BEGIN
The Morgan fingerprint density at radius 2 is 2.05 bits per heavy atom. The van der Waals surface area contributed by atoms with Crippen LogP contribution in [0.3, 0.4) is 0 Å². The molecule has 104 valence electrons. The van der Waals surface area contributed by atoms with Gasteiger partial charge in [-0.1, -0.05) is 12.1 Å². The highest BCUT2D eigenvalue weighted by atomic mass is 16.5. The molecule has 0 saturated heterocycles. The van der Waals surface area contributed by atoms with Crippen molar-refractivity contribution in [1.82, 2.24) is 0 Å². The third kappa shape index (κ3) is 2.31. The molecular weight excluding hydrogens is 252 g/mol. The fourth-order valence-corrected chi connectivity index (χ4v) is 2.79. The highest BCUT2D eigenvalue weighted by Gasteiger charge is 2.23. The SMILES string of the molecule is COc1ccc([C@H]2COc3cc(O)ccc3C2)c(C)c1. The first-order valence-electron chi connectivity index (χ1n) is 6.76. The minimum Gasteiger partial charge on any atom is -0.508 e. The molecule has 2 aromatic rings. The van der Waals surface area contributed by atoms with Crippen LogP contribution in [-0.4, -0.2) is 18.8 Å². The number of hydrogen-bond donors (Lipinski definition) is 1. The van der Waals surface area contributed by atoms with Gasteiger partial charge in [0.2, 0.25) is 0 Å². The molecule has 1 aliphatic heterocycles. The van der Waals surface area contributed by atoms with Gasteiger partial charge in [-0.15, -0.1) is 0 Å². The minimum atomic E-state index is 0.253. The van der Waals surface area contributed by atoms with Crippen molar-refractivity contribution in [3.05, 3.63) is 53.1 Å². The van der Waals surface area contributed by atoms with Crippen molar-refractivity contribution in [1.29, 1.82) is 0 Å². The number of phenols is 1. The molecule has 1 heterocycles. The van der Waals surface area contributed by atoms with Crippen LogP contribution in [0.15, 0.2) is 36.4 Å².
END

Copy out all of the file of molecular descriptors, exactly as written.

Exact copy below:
The Morgan fingerprint density at radius 2 is 2.05 bits per heavy atom. The van der Waals surface area contributed by atoms with Crippen LogP contribution in [0.3, 0.4) is 0 Å². The molecule has 104 valence electrons. The van der Waals surface area contributed by atoms with Gasteiger partial charge in [-0.1, -0.05) is 12.1 Å². The highest BCUT2D eigenvalue weighted by atomic mass is 16.5. The molecule has 0 saturated heterocycles. The van der Waals surface area contributed by atoms with Crippen molar-refractivity contribution in [1.82, 2.24) is 0 Å². The third kappa shape index (κ3) is 2.31. The molecular weight excluding hydrogens is 252 g/mol. The fourth-order valence-corrected chi connectivity index (χ4v) is 2.79. The highest BCUT2D eigenvalue weighted by Gasteiger charge is 2.23. The SMILES string of the molecule is COc1ccc([C@H]2COc3cc(O)ccc3C2)c(C)c1. The first-order valence-electron chi connectivity index (χ1n) is 6.76. The minimum Gasteiger partial charge on any atom is -0.508 e. The molecule has 2 aromatic rings. The van der Waals surface area contributed by atoms with Crippen LogP contribution in [-0.4, -0.2) is 18.8 Å². The number of hydrogen-bond donors (Lipinski definition) is 1. The van der Waals surface area contributed by atoms with Gasteiger partial charge in [0.2, 0.25) is 0 Å². The molecule has 1 aliphatic heterocycles. The van der Waals surface area contributed by atoms with Gasteiger partial charge in [-0.15, -0.1) is 0 Å². The minimum atomic E-state index is 0.253. The van der Waals surface area contributed by atoms with Crippen molar-refractivity contribution in [3.05, 3.63) is 53.1 Å². The van der Waals surface area contributed by atoms with Crippen molar-refractivity contribution in [1.29, 1.82) is 0 Å². The number of phenols is 1. The molecule has 1 heterocycles. The van der Waals surface area contributed by atoms with Crippen LogP contribution in [0.15, 0.2) is 36.4 Å².